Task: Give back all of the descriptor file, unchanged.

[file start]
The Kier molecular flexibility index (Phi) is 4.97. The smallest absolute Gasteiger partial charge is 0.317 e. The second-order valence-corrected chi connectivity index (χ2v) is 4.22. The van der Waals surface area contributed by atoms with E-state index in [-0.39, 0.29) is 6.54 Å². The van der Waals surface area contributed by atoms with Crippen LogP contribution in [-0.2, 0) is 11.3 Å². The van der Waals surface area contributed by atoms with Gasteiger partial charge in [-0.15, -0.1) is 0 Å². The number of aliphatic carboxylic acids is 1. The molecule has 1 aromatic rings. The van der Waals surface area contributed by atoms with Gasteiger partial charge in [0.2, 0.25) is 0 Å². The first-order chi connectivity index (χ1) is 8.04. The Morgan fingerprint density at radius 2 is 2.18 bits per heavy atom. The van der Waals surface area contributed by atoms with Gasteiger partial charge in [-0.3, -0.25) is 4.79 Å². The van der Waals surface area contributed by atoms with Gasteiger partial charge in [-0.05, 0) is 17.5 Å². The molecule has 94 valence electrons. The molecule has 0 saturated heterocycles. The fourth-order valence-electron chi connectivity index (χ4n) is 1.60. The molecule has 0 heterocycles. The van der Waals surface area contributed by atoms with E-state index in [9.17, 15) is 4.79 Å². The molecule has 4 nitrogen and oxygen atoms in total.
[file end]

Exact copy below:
The Kier molecular flexibility index (Phi) is 4.97. The smallest absolute Gasteiger partial charge is 0.317 e. The second-order valence-corrected chi connectivity index (χ2v) is 4.22. The van der Waals surface area contributed by atoms with E-state index in [-0.39, 0.29) is 6.54 Å². The van der Waals surface area contributed by atoms with Crippen LogP contribution in [-0.2, 0) is 11.3 Å². The van der Waals surface area contributed by atoms with Gasteiger partial charge in [-0.15, -0.1) is 0 Å². The number of aliphatic carboxylic acids is 1. The molecule has 1 aromatic rings. The van der Waals surface area contributed by atoms with Gasteiger partial charge in [0.2, 0.25) is 0 Å². The first-order chi connectivity index (χ1) is 8.04. The Morgan fingerprint density at radius 2 is 2.18 bits per heavy atom. The van der Waals surface area contributed by atoms with Gasteiger partial charge in [-0.3, -0.25) is 4.79 Å². The van der Waals surface area contributed by atoms with Gasteiger partial charge in [-0.05, 0) is 17.5 Å². The molecule has 94 valence electrons. The molecule has 0 saturated heterocycles. The fourth-order valence-electron chi connectivity index (χ4n) is 1.60. The molecule has 0 heterocycles. The van der Waals surface area contributed by atoms with E-state index in [9.17, 15) is 4.79 Å². The molecule has 4 nitrogen and oxygen atoms in total.